I have very little training in the area of Physics, but enough to understand most of what is said on this forum. This is a first time post.(adsbygoogle = window.adsbygoogle || []).push({});

My question has to do with gravity on an atomic level. This question is for those of you familiar with trying to combine all four natural forces.

First these are a few things I understand to be true:

1 Gravity is the weakest of the 4 natural forces.

2 The current problem with the unified field theory is combining all 4 forces into one equation.

3 We can currently combine strong nuclear force, weak nuclear force, and electromagnetism into one equation.

4 Gravity is actually the result of a body of mass bending space-time.

My question is this…

Is space-time elastic and if so does it have a critical mass needed to bend it?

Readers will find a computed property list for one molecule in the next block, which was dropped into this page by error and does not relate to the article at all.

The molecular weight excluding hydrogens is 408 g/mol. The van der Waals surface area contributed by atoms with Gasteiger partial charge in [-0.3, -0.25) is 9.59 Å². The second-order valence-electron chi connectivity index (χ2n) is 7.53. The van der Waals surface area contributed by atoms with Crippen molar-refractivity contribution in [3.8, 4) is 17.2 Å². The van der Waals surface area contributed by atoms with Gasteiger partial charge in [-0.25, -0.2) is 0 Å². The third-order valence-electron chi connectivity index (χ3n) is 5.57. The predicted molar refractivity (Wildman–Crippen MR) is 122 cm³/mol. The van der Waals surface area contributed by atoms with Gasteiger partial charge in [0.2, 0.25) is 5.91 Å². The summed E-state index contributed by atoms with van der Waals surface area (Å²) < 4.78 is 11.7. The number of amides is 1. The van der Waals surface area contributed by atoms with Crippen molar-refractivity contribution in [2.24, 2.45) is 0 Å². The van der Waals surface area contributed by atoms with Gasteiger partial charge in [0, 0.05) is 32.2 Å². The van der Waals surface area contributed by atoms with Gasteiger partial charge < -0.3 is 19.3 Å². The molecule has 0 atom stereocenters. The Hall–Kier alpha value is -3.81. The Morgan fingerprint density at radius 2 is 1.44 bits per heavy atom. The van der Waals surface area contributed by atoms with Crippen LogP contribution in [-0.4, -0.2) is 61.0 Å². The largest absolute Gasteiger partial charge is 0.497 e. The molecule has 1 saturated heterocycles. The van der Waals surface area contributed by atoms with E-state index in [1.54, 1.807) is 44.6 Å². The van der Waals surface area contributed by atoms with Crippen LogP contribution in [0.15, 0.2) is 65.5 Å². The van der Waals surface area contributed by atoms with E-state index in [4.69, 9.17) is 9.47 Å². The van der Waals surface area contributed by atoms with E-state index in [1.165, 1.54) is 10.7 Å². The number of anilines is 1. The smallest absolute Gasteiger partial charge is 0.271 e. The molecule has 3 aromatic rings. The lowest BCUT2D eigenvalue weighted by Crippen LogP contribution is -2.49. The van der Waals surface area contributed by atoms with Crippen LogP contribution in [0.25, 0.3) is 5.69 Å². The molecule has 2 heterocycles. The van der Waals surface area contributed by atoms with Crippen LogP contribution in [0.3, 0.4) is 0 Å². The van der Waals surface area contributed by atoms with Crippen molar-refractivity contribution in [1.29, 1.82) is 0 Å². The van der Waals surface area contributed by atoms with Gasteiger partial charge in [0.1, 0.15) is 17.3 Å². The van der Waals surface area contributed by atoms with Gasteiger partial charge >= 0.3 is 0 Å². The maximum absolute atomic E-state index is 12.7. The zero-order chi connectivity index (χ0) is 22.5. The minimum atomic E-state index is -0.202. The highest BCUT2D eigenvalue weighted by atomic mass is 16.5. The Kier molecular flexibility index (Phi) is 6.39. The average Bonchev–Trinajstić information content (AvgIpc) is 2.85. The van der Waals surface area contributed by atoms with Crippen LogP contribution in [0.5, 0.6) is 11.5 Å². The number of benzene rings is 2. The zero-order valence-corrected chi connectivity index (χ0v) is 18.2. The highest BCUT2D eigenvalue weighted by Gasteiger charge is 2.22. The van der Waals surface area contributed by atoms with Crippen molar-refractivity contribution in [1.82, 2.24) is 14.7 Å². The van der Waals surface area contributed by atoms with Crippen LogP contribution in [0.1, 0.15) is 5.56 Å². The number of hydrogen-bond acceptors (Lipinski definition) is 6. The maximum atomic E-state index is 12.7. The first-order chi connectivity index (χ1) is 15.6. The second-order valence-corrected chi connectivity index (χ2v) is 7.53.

For instance if a bowling ball or a cannon ball is set on a trampoline, the trampoline will bend. But, if a grain of sand is set on a trampoline it will not bend the material. Could this example parallel real space-time? A star has enough mass to curve space-time, while and atom or a particle does not. I believe that if this is the case, that a lot of the problems due to using gravity on an atomic level would be solved.

This may not be a new idea. I have not the foggiest. Please lead me to any research already done on the subject or give me your own expertise on the subjuct.

Thank you,

Pan

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# Gravity at atomic levels, first time post

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